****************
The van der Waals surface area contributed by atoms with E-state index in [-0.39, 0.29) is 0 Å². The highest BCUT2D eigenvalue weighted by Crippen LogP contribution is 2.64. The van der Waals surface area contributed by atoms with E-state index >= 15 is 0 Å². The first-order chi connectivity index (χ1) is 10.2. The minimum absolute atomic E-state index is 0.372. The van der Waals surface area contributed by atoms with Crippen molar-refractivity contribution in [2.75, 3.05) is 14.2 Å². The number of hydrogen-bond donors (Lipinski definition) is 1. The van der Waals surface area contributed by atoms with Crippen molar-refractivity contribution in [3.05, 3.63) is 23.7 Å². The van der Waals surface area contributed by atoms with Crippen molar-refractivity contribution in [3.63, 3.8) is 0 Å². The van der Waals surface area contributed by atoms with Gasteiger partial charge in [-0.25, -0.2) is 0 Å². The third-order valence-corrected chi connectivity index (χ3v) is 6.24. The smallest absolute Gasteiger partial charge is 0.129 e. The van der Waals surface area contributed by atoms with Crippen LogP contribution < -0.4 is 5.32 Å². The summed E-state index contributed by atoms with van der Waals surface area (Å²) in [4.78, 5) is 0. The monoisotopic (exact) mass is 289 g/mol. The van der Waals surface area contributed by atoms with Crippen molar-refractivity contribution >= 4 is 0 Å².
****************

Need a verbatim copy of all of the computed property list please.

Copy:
The van der Waals surface area contributed by atoms with E-state index in [-0.39, 0.29) is 0 Å². The highest BCUT2D eigenvalue weighted by Crippen LogP contribution is 2.64. The van der Waals surface area contributed by atoms with E-state index >= 15 is 0 Å². The first-order chi connectivity index (χ1) is 10.2. The minimum absolute atomic E-state index is 0.372. The van der Waals surface area contributed by atoms with Crippen molar-refractivity contribution in [2.75, 3.05) is 14.2 Å². The number of hydrogen-bond donors (Lipinski definition) is 1. The van der Waals surface area contributed by atoms with Crippen molar-refractivity contribution in [3.05, 3.63) is 23.7 Å². The van der Waals surface area contributed by atoms with Crippen molar-refractivity contribution in [3.63, 3.8) is 0 Å². The van der Waals surface area contributed by atoms with Gasteiger partial charge in [-0.25, -0.2) is 0 Å². The third-order valence-corrected chi connectivity index (χ3v) is 6.24. The smallest absolute Gasteiger partial charge is 0.129 e. The van der Waals surface area contributed by atoms with Crippen LogP contribution < -0.4 is 5.32 Å². The summed E-state index contributed by atoms with van der Waals surface area (Å²) in [4.78, 5) is 0. The monoisotopic (exact) mass is 289 g/mol. The van der Waals surface area contributed by atoms with Crippen molar-refractivity contribution >= 4 is 0 Å².